This case was filed in the U.S. District Court for the Southern District of New York. There, a jury found Global-Tech liable for both direct infringement and inducement of infringement. Only the inducement claim is before the Supreme Court. The inducement claim was based on Global-Tech’s sales of its product to retailers such as Sunbeam, Montgomery Ward, and Fingerhut, which then infringed the patent by importing and selling products in the United States. The district court dealt with the inducement issue very briefly in its decision on the defendant’s post-trial motion for judgment as a matter of law. Purporting to follow the Federal Circuit’s en banc opinion in DSU Med. v. JMS,4 the district court found that a successful plaintiff must demonstrate both “that the alleged infringer knowingly induced infringement of a patent and possessed specific intent to encourage another’s infringement,” and that the inducer had “actual or constructive knowledge of the patent.”5 However, even though Global-Tech did not know of the `312 patent until after SEB sued to enforce it, the court affirmed the jury’s finding of infringement (including inducement of infringement), stating that the “evidence was sufficient to establish specific intent and action to induce infringement.”6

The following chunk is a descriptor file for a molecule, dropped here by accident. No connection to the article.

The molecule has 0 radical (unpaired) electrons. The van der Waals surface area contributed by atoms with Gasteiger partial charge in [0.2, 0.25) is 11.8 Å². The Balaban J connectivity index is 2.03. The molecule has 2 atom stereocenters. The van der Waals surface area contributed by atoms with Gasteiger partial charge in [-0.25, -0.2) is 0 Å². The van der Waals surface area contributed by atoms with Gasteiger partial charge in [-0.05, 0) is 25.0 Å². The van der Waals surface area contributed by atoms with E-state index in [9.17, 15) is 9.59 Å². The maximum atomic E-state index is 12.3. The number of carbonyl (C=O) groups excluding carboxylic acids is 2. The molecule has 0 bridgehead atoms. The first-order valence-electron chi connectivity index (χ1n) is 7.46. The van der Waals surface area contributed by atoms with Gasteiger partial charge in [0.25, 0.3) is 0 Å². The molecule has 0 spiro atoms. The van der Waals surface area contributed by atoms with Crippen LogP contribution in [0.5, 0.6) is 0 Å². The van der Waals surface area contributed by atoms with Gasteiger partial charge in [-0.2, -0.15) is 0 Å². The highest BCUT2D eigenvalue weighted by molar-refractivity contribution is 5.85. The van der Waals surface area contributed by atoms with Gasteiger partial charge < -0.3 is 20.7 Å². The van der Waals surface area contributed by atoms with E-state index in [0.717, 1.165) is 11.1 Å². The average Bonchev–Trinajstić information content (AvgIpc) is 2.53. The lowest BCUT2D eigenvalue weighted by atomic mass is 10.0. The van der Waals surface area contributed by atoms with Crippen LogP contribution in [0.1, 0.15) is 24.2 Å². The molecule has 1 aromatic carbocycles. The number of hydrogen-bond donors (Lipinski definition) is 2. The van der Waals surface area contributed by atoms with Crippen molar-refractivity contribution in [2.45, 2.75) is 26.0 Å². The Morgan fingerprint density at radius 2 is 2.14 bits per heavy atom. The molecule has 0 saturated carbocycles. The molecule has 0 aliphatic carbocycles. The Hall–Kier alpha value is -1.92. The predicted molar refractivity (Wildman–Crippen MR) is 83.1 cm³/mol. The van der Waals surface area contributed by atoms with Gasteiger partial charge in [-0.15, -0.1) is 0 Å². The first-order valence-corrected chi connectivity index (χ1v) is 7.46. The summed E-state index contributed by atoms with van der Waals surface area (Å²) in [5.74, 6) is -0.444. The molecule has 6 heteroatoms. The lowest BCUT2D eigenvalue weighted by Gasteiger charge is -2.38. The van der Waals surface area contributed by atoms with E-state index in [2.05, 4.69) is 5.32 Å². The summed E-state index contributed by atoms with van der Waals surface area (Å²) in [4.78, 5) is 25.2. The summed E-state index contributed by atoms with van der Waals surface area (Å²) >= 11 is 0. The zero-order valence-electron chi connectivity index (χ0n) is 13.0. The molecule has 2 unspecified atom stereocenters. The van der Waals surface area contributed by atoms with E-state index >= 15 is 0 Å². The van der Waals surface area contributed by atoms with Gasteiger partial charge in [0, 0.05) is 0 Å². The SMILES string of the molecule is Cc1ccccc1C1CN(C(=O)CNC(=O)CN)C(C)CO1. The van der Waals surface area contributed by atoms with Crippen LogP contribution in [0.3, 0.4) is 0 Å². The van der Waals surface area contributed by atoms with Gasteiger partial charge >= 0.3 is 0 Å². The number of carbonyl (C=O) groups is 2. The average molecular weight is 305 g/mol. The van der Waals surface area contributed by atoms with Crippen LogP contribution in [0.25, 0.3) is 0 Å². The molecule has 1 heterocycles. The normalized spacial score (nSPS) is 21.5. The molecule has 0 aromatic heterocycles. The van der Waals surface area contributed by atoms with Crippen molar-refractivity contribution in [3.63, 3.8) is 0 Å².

The parties then appealed the case to the Federal Circuit where, in the words of an amicus brief in support of certiorari filed by Stanford University Professor Mark Lemley and 25 other academics, the Federal Circuit “once again muddied the waters” regarding “the culpable state of mind necessary to show induced infringement under section 271(b).”7 Despite the sparse record from the district court regarding inducement of infringement, the Federal Circuit discussed the topic at length.